Friday, March 23, 2007

Anatomy Of A Stock Breakout


Here's a great example of a breakout trade for a very short-term stock trader. This is the kind of pattern that can work well in trading competitions, such as the one sponsored by CNBC. First, we look for the opening trading range of the first 15-30 minutes. The opening range tells us how market makers are establishing value for the stock (National Semiconductor, NSM; 5 minute bar chart). Note that the opening range (Point A) is above the prior day's close. That tells us that we are seeing increased value being placed in the stock.

At Point B we see a breakout from the opening range on increased volume. That tells us that large market participants are viewing the stock positively, jumping in to buy at new AM highs.

Point C represents the first pullback from the breakout, as some short-term participants take profits. When we see a shallow pullback on reduced volume, as we do here, it tells us that the higher prices are not attracting significant selling. This sets us up for further upside (Point D).

At each pullback in the stock (the horizontal blue lines), we see how far sellers could knock the issue down. Once we get a new move to daily highs, those blue lines can serve as trailing stops to lock in profits.

The nice thing about such setups is that it only takes a few winners to pay for a number of ideas that chop around and don't do much. A majority of profits will come from a handful of nicely trending trades.

15 comments:

Yaser Anwar said...

great stuff!

Dinosaur Trader said...

Nice, simple analysis Brett. When I see graphs like this, it makes me wonder why I waste so much time and energy trading stocks that are pretty much trendless.

Anticipating a trend just isn't worth it most of the time but I sometimes get stuck trying to "manufacture a trade" when one isn't present.

Thanks.

Brett Steenbarger, Ph.D. said...

Hi Dinosaur,

You raise a great point. It is more important to identify breakouts than to predict them. For short-term traders, it makes sense to focus on where the volume is flowing: that's where the movement will be. Thanks for the note--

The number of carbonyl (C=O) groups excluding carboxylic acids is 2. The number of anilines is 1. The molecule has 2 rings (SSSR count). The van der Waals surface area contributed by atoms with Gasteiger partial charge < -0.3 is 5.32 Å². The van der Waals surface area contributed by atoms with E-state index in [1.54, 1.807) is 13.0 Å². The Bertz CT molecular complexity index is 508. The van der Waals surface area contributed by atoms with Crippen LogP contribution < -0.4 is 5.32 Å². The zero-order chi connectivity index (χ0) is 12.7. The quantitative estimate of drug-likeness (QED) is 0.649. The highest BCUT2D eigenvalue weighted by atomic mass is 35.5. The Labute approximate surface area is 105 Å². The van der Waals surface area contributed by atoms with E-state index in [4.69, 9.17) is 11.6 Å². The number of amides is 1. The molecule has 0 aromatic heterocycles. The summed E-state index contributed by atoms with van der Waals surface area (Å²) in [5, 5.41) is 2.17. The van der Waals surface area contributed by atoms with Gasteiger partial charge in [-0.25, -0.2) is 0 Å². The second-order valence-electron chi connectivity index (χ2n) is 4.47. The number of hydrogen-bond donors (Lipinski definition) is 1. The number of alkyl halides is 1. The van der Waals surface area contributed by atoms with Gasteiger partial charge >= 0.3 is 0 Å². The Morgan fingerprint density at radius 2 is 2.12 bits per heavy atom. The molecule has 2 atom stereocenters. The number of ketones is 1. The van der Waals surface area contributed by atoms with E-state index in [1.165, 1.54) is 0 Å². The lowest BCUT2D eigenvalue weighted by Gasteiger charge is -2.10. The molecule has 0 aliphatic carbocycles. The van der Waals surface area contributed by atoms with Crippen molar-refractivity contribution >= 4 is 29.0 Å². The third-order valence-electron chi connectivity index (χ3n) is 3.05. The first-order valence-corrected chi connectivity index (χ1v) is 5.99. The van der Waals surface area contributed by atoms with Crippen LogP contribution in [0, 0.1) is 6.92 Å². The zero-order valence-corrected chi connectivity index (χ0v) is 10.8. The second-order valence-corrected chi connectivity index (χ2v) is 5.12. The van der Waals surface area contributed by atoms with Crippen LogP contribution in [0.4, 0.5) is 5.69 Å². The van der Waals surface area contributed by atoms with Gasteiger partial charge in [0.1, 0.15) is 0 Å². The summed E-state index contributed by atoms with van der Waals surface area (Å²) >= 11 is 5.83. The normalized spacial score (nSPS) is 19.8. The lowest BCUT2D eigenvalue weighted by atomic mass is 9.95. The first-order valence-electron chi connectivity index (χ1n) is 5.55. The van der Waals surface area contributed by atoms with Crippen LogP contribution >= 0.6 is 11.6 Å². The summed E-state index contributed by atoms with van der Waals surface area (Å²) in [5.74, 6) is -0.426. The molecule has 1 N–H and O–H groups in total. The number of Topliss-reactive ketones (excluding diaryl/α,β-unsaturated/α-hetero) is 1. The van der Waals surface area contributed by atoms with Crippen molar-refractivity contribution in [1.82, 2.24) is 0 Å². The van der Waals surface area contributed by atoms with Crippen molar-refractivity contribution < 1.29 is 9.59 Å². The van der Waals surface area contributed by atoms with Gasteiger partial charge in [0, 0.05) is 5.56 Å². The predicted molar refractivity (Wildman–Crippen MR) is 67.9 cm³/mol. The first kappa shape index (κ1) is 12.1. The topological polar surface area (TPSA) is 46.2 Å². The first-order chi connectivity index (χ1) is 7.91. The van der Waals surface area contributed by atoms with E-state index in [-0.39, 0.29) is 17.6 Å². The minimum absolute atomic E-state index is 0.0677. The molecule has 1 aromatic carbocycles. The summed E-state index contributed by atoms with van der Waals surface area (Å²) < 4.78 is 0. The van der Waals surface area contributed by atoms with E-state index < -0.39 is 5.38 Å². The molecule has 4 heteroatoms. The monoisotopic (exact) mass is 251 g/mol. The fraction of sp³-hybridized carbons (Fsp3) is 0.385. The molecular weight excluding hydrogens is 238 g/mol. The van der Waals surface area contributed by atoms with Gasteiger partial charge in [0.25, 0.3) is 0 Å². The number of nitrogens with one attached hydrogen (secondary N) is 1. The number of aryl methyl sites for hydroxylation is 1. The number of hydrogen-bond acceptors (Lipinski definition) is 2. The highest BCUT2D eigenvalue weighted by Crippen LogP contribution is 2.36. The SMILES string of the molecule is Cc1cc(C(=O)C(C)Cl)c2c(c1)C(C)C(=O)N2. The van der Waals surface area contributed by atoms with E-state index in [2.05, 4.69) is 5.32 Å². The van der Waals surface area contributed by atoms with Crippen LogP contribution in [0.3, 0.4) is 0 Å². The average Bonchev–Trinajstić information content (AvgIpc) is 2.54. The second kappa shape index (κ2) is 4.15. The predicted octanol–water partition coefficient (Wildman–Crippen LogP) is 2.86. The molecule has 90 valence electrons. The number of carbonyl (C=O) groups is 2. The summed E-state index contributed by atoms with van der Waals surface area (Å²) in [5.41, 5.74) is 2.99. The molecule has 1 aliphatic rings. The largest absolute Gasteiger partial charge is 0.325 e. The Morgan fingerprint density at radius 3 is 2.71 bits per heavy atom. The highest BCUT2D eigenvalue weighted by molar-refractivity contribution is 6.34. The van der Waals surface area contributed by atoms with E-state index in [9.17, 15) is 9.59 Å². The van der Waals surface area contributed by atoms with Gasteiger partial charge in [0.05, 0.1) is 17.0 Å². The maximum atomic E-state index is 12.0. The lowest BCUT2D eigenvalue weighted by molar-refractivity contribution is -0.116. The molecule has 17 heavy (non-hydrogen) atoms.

Brett

AnaTrader said...

Hi Brett

How timely your post for breakout signals....which is great for trading competitions.

Who knows, I may be a contender but for FX Futures, with a prop house , who has invited me today.

Wish me luck!

Bert Hancock said...

Hi Brett,

Haven't posted any comments lately, but certainly have been reviewing your site frequently.

I'm a bit perplexed at the change in the market and hoping you can shed a bit of light. When we saw the canyon-sized selling in late February, it sure appeared we were headed for a longer correction or downtrend than what could well be the case.

With such high volume on the selling, it would seem institutions must have been selling heavily. Why, in such a short period of time, would they be buying again with any real conviction?

Thanks,
Bert

Thomas said...

Hi Brett
This trade would seem to be good on an index such as Spoos or NQ using your new high low indicator and possibly money flow indicator to confirm the breakout with expanding new highs and volume.

x said...

Dr Brett,
Thanks for your email reply.

In this simple example that you illustrate here, where is a good entry point and stop loss? Do you believe in setting a profit goal or just keep trailing?

Thanks once again.

Brett Steenbarger, Ph.D. said...

Hi AnaTrader,

Best of luck in your new prop trading. May you experience many of your own upside breakouts!

Brett

Brett Steenbarger, Ph.D. said...

Hi Bert,

As I noted in my recent posts, the number of stocks making new lows dried up and the Dollar Volume Flow improved as we made lower lows, which told us that the selling wasn't being sustained across stocks. That usually precedes reversal.

Brett

Brett Steenbarger, Ph.D. said...

Hi Thomas,

You raise a good point: many of these indicators can be viewed together to provide a comprehensive view of what's happening in the market. Thanks for the note--

Brett

Brett Steenbarger, Ph.D. said...

Hi X,

I enter after the initial pullback from a breakout high and I often use the pivot-based targets mentioned in my recent articles and posted to my Weblog as profit goals--

Brett

Bert Hancock said...

Thanks, Brett. And I recall your noting this.
My question is probably more long-term in perspective. I've understood (perhaps not fully correctly) that the big institutions don't generally make transactions quite as frequently, due to their very size.
Still just puzzled as to what would have caused their maneuvering to change considering that they were selling aggressively just a few weeks ago.

Unless the recent buying is coming from other sources more than the "big boys," I kinda find it puzzling these institutions would be right back in and buying in such a short period of time considering their mass selling late Feb/early March.

Thanks

Brett Steenbarger, Ph.D. said...

Hi Bert,

Great question. Large institutions such as mutual funds may not be in and out of the market quickly, but many hedge funds, CTAs, and prop traders (for banks and independent firms) are. Indeed, I've encountered quite a few hedge funds that have become active in high frequency trading.

Brett

Bert Hancock said...

'preciate your answer.
If some of these larger entities are moving in and out with greater frequency, then it seems that very characteristic leaves it far from "settled" that the market's current uptrend will be sustained for very long.

Brett Steenbarger, Ph.D. said...

Hi Bert,

True; the active in and out trading of large participants does provide a degree of uncertainty and risk to markets. As a whole, when money flows are increasing and new highs are expanding, market rises tend to continue.

Brett